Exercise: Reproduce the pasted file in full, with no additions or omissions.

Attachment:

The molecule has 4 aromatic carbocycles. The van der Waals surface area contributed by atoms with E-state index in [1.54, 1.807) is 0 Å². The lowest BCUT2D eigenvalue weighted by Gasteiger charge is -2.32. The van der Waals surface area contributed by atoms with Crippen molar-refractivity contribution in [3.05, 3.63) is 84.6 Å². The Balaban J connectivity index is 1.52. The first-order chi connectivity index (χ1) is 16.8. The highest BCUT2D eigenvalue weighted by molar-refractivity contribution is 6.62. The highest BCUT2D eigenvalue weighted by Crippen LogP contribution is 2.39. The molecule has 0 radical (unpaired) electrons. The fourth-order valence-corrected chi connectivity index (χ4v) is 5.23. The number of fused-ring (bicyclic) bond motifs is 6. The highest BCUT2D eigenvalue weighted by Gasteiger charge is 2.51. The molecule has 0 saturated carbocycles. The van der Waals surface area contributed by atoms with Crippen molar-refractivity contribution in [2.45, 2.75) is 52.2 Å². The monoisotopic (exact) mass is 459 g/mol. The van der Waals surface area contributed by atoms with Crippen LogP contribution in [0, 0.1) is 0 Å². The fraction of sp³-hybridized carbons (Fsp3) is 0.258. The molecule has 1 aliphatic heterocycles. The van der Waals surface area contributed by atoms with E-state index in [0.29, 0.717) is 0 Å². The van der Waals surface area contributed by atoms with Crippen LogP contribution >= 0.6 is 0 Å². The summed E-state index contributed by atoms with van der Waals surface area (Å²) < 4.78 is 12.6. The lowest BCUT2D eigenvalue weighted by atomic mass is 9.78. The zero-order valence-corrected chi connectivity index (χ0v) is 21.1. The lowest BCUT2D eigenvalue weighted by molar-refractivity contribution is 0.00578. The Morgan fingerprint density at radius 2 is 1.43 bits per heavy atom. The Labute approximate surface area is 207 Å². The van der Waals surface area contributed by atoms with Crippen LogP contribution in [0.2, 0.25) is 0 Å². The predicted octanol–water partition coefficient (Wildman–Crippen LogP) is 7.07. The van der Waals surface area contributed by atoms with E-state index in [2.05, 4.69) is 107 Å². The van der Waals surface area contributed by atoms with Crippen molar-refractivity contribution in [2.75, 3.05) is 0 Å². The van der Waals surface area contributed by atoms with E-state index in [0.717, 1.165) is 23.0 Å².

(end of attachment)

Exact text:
The molecule has 4 aromatic carbocycles. The van der Waals surface area contributed by atoms with E-state index in [1.54, 1.807) is 0 Å². The lowest BCUT2D eigenvalue weighted by Gasteiger charge is -2.32. The van der Waals surface area contributed by atoms with Crippen molar-refractivity contribution in [3.05, 3.63) is 84.6 Å². The Balaban J connectivity index is 1.52. The first-order chi connectivity index (χ1) is 16.8. The highest BCUT2D eigenvalue weighted by molar-refractivity contribution is 6.62. The highest BCUT2D eigenvalue weighted by Crippen LogP contribution is 2.39. The molecule has 0 radical (unpaired) electrons. The fourth-order valence-corrected chi connectivity index (χ4v) is 5.23. The number of fused-ring (bicyclic) bond motifs is 6. The highest BCUT2D eigenvalue weighted by Gasteiger charge is 2.51. The molecule has 0 saturated carbocycles. The van der Waals surface area contributed by atoms with Crippen molar-refractivity contribution in [2.45, 2.75) is 52.2 Å². The monoisotopic (exact) mass is 459 g/mol. The van der Waals surface area contributed by atoms with Crippen LogP contribution in [0, 0.1) is 0 Å². The fraction of sp³-hybridized carbons (Fsp3) is 0.258. The molecule has 1 aliphatic heterocycles. The van der Waals surface area contributed by atoms with E-state index in [0.29, 0.717) is 0 Å². The van der Waals surface area contributed by atoms with Crippen LogP contribution >= 0.6 is 0 Å². The summed E-state index contributed by atoms with van der Waals surface area (Å²) < 4.78 is 12.6. The lowest BCUT2D eigenvalue weighted by atomic mass is 9.78. The zero-order valence-corrected chi connectivity index (χ0v) is 21.1. The lowest BCUT2D eigenvalue weighted by molar-refractivity contribution is 0.00578. The Morgan fingerprint density at radius 2 is 1.43 bits per heavy atom. The Labute approximate surface area is 207 Å². The van der Waals surface area contributed by atoms with Crippen LogP contribution in [0.2, 0.25) is 0 Å². The predicted octanol–water partition coefficient (Wildman–Crippen LogP) is 7.07. The van der Waals surface area contributed by atoms with E-state index in [2.05, 4.69) is 107 Å². The van der Waals surface area contributed by atoms with Crippen molar-refractivity contribution in [2.75, 3.05) is 0 Å². The van der Waals surface area contributed by atoms with E-state index in [0.717, 1.165) is 23.0 Å².